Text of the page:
Pam's 1964 graduation picture. Seen today, Pam stands
proudly in front of our museum's Lockheed Jetstar.
Our guide saved Pam Blaschum for last because she is special. Serving as the director of our museum, Pam continues to display the humor, energy and affection for people that accompanied her 41-year career flying for TWA. Growing up in Kansas City, she remembers being about ten years old when she was intrigued by a neighbor who was a hostess for Braniff. Eventually hired by TWA in 1964, Pam's career would take her all over the world. Pam says quite simply, "I loved my job." Pam became our museum's director in 2009 and was instrumental in relocating it (in 2012) to our current home, in TWA's first headquarters building. A "hands on" director, Pam is often seen in the museum's galleries, greeting and chatting with visitors, and occasionally exhibiting some good-natured humor (she once threatened to lock a visitor in the museum if they did not make a purchase in the gift shop). The TWA Museum wouldn't be the TWA Museum without Pam.


On a Final Note
As always, there's much more to the story. Our guide could talk for hours (don't panic... he won't). TWA flight attendant history is filled with countless facts and stories. Perhaps the best way to end the brief narrative we've presented here is to tell you about two events that were over fifty years apart, but tell a similar story. On April 7, 1936, a TWA DC-2 crashed in rural Pennsylvania. Hostess Nellie Granger was one of only three survivors, having been thrown from the aircraft. In shock and pain, she went back to the plane and rescued two passengers. After making sure they were stable and warm, she walked several miles before finding a house from which she called rescuers. News commentator Boake Carter would write: "An air hostess who today carried through a deed which well may make the womanhood of America proud."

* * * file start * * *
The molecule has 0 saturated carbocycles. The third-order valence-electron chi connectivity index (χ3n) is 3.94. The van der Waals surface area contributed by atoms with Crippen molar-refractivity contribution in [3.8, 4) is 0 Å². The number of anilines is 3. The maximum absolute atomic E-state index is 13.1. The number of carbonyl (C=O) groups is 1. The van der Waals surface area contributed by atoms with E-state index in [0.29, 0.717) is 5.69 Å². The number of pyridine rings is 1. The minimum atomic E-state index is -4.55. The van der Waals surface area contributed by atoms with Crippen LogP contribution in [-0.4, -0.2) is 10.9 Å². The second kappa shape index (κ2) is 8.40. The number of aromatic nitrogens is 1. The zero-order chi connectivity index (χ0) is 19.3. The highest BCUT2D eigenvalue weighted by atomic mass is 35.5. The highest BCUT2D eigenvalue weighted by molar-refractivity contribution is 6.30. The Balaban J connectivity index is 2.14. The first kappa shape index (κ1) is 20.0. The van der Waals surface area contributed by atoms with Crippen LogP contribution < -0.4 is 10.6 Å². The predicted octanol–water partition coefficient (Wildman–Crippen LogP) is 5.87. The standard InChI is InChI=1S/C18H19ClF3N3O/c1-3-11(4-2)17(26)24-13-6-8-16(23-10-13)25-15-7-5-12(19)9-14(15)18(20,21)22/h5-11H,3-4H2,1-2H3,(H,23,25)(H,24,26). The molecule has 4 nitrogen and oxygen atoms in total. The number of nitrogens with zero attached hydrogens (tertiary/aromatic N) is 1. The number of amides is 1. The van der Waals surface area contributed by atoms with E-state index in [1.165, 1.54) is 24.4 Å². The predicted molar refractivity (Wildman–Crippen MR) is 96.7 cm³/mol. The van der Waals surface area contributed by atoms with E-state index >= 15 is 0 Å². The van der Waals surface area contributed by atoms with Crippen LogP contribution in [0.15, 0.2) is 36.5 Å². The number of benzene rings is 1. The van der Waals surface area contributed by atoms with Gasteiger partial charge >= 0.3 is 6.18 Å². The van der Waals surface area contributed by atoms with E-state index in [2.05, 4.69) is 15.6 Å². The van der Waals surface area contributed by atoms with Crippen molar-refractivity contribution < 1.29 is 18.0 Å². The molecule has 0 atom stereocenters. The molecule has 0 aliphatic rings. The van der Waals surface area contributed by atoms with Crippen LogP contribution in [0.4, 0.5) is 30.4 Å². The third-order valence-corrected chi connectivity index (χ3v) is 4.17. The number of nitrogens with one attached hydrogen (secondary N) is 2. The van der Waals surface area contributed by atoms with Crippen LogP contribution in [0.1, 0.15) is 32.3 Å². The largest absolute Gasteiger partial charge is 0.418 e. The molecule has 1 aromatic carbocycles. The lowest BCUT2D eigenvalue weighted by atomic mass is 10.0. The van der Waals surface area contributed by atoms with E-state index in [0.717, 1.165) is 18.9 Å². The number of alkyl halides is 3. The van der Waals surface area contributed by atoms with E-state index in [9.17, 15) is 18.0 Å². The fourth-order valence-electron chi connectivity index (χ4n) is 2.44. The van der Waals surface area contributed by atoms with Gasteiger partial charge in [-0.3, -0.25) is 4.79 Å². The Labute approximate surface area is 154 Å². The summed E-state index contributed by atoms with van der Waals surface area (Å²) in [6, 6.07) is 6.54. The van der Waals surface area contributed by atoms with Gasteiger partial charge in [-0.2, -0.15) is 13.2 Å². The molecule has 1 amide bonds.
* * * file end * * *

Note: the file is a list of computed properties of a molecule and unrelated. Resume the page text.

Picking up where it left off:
On July 30, 1992, TWA flight 843, an L-1011 bound for San Francisco, experienced an aborted takeoff at New York's Kennedy Airport. The result was a crash. While fire and smoke were engulfing the aircraft, the crew of nine flight attendants and three pilots (assisted by five off-duty flight attendants and two off-duty pilots) undertook the daunting task of evacuating 273 passengers. The evacuation was completed in less then two minutes. There was no loss of life. Following is an excerpt from the NTSB report of the accident:

"The emergency evacuation was performed in a timely, 
efficient, and exemplary manner that was the direct result of TWA's training 
program. Both the flight attendants and the flight crew members, as well as
the off-duty crew members, performed exceptionally well in the evacuation." 
(NTSB Report AAR 93/04, p. 67, para. 17)



The stories of Nellie Granger and the crew of flight 843
are displayed in our museum 


For Your Information
We're open again after our winter break. We've updated several exhibits, including our flight attendant displays in Cases 3 and 4. We've also expanded our display space to show more of TWA's great history. Our guide is already taking notes and pictures, preparing to tell you all about it and more. Not to be excluded, our blog has also undergone a bit of a face lift as we've redesigned our home page to be less cluttered and to make the entire blog easier to navigate through. You may have noticed it on the way to this article. Feel free to let us know what you think about it. Speaking of hearing from you, we have introduced a new feature. "Letters To Our Guide". It provides a place for you to share your opinions and questions about anything on blog, for all our readers to see. Click here to see all the details. Your feedback is very important to us, so let us know what's on your mind.

We look forward to visiting with you again in our next blog article and as always, hope you'll get the chance to stop by the museum and see us.


Article written by Wayne Hammer
Edited by Larry Dingman
Copy editing by Pam Tucker
We also wish to acknowledge the author, editors and contributors of the reference publication:
TWA Cabin Attendants - Wings of Pride, 1935-1985